Monday, September 12, 2011
On DVD: "Meek's Cutoff"
Kelly Reichardt’s Meek’s Cutoff is not a film that is interested in burdening us with a lot of exposition. The title card gives us the time and place: “Oregon, 1845.” The opening sequence is free of dialogue and composed almost entirely of long, languid takes—a group of settlers, executing a river crossing. The action is done plainly, without flourish. It is a good ten minutes before we get a good enough look at Michelle Williams, the star of the picture, to recognize her. There are no proper introductions, because we are joining a story in progress.
Slowly, we begin to piece together who is who, and what is happening. The group consists of three couples, one of them with a child (and expecting another), and a guide. His name is Meek (Bruce Greenwood), and he is, by all appearances, not very good at his job. The journey should have taken two weeks. So far, it has taken five. No one seems entirely sure what to do; Soloman Tetherow (Will Patton) is the only one of the husbands with much of a backbone, and even he isn’t willing to challenge Mr. Meek. But in her own quiet way, his wife Emily (Williams) is, and will.
This is a dramatic film, and exciting things happen, but Reichardt (whose previous credits include Old Joy and Wendy and Lucy, also with Williams) isn’t interested in amping things up for effect—her technique is simple and straightforward, often deceptively so. There is, to be certain, a story told, but the film also functions as an anthropological observation of the rituals and routines in their daily existence: grinding coffee, cleaning dishes, repairing wagon wheels. She plays many of the scenes in long, loose, medium-wide shots without much coverage, and she doesn’t cheat with cutaways; in one scene, Williams fires a pair of warning shots, and we see the entire, belabored process of reloading the weapon between them.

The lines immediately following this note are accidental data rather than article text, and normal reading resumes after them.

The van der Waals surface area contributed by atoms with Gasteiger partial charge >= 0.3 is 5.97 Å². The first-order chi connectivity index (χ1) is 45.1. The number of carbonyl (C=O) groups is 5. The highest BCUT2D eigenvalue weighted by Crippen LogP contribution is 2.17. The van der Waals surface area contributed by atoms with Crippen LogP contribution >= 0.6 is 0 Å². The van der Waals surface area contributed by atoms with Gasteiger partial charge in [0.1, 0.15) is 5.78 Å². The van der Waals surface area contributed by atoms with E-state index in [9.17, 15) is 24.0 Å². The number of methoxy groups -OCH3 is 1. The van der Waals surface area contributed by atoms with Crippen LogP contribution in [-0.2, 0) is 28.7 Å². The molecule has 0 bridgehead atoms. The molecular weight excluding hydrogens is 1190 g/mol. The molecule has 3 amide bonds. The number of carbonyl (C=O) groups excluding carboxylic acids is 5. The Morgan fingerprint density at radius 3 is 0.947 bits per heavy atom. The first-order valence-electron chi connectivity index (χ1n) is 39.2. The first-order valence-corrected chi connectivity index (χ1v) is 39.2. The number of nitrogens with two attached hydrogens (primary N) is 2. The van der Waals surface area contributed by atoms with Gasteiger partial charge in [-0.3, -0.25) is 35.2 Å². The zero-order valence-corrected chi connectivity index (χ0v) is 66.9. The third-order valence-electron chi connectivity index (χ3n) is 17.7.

But that is not to say that there is no style here—in fact, the film’s simplicity often diverts us from noticing her effects. The camerawork isn’t showy, but if you disengage to really look at it, it is astonishingly effective (look at the shifting compositions and powerful arrangements of figures in the scene where the men return with the Indian). The everything-left-in scene construction can lull us into a fake-out (as in the agonizing sequence of taking the wagons down a steep grade). And the starkness of the characterizations allow us to fill in the shadings on our own. There are elements of the relationships (like the subtle difference, particularly by the other, younger men, to Soloman) that aren’t major subplots, as they might be in a lesser picture—they’re just part of the atmosphere, and affect the directions the story takes in ways that are deeply felt, yet refreshingly unarticulated.